More than half of retired Canadians hold some form of debt: CIBC poll
A consumer pays with a credit card at a store in Montreal on July 6, 2010. (Ryan Remiorz / THE CANADIAN PRESS)
The Canadian Press
Published Monday, July 23, 2012 4:54PM EDT
TORONTO -- More than half of retired Canadians hold some form of debt which may cut into their retirement plans and cash flow, a new poll suggests.
According to the survey conducted by Harris Decima, 59 per cent of retired Canadians are currently in debt, compared to 76 per cent of non-retirees.
The CIBC, which funded the survey, says the results highlight the need for Canadians to have a good debt repayment strategy, especially as they approach retirement. That's because fixed incomes make it more difficult for retirees to pay down their debt.
"While retired Canadians carry less debt than the national average, their debt could be stagnant and may end up costing them more in interest costs over a longer period of time," said Christina Kramer, executive vice president of retail distribution and channel strategy at the CIBC.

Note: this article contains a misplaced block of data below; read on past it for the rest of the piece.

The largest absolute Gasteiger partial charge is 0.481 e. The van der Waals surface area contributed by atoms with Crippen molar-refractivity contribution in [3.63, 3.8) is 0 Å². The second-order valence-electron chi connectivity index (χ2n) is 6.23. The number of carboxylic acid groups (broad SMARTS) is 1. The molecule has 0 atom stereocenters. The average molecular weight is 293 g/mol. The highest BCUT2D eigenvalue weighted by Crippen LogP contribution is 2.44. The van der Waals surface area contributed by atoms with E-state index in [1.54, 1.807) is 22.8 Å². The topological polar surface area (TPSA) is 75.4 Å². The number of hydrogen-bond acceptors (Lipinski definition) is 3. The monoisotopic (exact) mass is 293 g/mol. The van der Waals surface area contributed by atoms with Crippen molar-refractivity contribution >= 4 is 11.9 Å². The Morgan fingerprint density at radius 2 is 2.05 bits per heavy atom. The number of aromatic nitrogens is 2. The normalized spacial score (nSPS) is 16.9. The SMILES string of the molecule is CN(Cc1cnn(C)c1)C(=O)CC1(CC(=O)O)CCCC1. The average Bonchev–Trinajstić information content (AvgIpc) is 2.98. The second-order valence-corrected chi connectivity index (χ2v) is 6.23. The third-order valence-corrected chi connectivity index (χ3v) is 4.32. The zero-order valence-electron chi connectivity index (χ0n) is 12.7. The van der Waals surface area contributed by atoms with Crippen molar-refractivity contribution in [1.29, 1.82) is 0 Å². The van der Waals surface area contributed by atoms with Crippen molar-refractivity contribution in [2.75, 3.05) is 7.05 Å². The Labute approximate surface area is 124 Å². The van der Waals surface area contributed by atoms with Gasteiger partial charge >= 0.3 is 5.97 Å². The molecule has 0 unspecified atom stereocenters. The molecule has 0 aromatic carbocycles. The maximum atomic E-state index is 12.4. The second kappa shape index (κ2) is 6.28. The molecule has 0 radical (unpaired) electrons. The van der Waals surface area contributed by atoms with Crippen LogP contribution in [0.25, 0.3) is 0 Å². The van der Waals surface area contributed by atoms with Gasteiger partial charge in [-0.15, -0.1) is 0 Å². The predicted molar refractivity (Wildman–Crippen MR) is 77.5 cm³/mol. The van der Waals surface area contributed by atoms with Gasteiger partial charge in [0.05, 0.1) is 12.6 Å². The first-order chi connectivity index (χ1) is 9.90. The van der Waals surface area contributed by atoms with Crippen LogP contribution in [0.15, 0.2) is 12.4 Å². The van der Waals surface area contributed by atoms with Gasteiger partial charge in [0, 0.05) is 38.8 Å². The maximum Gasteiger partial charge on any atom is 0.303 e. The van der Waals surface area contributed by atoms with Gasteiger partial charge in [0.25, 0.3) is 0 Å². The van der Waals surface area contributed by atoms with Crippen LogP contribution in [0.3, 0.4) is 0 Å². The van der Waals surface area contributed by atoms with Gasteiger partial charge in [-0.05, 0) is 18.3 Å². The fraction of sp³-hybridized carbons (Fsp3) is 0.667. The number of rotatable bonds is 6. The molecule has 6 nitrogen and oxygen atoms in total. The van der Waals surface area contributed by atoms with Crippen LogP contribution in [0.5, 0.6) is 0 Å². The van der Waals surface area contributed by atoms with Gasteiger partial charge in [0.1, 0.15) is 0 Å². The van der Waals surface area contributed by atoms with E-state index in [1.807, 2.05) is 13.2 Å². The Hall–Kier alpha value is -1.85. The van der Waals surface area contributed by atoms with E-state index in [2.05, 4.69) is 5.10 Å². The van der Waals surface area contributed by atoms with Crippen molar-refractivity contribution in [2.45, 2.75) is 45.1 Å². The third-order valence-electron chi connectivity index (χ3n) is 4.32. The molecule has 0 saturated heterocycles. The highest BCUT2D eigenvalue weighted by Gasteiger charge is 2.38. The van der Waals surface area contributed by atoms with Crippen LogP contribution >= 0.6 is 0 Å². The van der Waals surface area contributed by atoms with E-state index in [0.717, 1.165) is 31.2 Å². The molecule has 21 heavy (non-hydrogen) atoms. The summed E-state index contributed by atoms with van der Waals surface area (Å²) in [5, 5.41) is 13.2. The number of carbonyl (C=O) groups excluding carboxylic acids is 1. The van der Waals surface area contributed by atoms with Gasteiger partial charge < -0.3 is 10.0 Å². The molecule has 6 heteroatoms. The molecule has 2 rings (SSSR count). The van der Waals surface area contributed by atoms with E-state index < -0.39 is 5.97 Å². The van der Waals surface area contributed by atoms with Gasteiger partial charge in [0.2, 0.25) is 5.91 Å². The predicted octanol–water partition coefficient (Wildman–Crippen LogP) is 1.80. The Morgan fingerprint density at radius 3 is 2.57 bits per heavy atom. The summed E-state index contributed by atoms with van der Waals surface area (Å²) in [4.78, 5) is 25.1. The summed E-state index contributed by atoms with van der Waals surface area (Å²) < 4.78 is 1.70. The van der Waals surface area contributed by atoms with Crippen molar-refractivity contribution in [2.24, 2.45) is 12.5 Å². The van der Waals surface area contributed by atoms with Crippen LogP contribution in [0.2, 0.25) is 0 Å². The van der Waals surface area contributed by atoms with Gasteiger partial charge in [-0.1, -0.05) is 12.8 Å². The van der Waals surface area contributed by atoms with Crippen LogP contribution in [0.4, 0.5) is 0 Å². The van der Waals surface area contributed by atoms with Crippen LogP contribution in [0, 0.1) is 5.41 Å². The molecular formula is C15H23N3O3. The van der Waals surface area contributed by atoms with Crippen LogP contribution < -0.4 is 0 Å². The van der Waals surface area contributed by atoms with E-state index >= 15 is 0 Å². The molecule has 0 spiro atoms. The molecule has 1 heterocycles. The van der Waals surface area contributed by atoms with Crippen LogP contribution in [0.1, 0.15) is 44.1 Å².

"You really have to think about the debt you are retiring with because the regular repayments you make will directly affect the discretionary income you have."
That's because for retirees, who have fixed incomes, all monthly payments must come from retirement savings or pension earnings. This can affect how much money they have left to cover their day-to-day expenses.
Only 27 per cent of the retired Canadians surveyed say they have made an extra payment towards their debt in the last 12 months, compared to 42 per cent of non-retired Canadians.
On average, retired Canadians carry 1.65 debt products with a balance, such as mortgages, lines of credit, loans and credit cards. In contrast, non-retired Canadians carry 2.64 products with a balance.
The percentage of retired Canadians with debt was highest in Atlantic Canada, at 76 per cent. All other regions hovered just below 60 per cent.
The telephone poll of more than 2,000 Canadians is considered accurate to within 2.2 percentage points, 19 times out of 20.
A survey released in the spring suggests that being debt-free is key to the idea of a successful retirement for nearly nine in 10 Canadian homeowners.
The dream of being debt-free was more important to the roughly 2,000 respondents than living near family, keeping busy with a hobby or volunteer work or having a broad group of friends.
Only having good health was listed by more people, according to the survey conducted for Manulife Bank.
Kramer recommends working with a financial advisor to plan out how to best repay your debt. She also suggests setting your debt payment slightly higher than the required payment to reduce overall interest costs.